The role of graphic novels and trade-paperback collections in the comics industry has grown to be a vital one in the past few years, and it’s widely proclaimed as good news for the business and the medium. Sometimes those books are priced beyond some readers’ reach, though; I’m especially disappointed in the larger publishers that are charging more for a trade paperback than the combined cover price of the recently released comics collected within. But one has to give DC credit for The Plain Janes. This 176-page OGN is more than reasonably priced, as forthcoming Minx releases will be as well, apparently.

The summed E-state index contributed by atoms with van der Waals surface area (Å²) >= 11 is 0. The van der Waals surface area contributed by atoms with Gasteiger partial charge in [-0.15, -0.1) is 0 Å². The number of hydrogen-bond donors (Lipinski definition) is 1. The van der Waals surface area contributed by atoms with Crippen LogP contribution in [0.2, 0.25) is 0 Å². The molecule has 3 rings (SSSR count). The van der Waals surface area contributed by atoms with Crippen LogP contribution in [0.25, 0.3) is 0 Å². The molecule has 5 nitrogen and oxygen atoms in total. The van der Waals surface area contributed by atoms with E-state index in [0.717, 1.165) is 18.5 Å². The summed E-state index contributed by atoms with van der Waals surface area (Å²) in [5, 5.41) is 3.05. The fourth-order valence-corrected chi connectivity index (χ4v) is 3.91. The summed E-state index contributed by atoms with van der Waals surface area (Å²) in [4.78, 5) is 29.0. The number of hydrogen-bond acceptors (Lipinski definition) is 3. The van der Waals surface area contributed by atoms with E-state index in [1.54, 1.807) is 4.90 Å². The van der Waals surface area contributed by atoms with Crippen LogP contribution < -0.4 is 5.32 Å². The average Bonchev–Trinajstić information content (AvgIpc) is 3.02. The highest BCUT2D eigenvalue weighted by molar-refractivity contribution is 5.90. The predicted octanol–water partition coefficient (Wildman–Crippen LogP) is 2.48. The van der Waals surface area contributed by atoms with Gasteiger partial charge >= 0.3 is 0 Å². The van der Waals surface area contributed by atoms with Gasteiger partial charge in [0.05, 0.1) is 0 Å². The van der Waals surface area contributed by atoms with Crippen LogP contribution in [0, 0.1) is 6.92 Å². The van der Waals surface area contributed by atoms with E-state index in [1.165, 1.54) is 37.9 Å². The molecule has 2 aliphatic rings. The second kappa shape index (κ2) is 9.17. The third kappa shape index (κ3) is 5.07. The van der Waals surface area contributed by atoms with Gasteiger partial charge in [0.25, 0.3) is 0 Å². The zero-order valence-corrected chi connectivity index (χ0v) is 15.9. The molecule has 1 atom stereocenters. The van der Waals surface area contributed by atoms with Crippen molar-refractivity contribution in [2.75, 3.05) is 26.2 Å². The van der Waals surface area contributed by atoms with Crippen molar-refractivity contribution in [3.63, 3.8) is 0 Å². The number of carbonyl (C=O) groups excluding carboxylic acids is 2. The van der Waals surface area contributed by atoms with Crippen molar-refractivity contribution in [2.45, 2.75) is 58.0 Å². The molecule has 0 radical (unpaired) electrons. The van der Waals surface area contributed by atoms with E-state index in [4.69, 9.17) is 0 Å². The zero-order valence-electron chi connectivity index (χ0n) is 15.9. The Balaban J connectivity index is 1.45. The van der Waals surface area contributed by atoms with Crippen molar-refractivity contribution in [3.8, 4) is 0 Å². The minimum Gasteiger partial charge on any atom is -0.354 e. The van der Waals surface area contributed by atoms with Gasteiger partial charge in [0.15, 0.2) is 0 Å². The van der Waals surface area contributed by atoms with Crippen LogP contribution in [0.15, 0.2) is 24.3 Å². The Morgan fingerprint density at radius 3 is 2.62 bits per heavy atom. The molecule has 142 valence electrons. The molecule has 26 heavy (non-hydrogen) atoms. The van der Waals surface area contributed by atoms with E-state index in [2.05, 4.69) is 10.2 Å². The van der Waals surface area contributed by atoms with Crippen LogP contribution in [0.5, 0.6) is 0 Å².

My one qualm with the story itself is the ending. It really struck me as being rather conventional in tone, and it’s telegraphed a little early as well. It also treads a fine line when it comes to possible interpretation. One could argue that in a book aimed at female readers, the bravest figure turns out to be the mysterious, brooding teenage boy. On the other hand, Castellucci avoids a more cliched ending, such as Jane standing up before the community and delivering a heartfelt speech or taking responsibility for her artistic acts with some inspiration, selfless admission.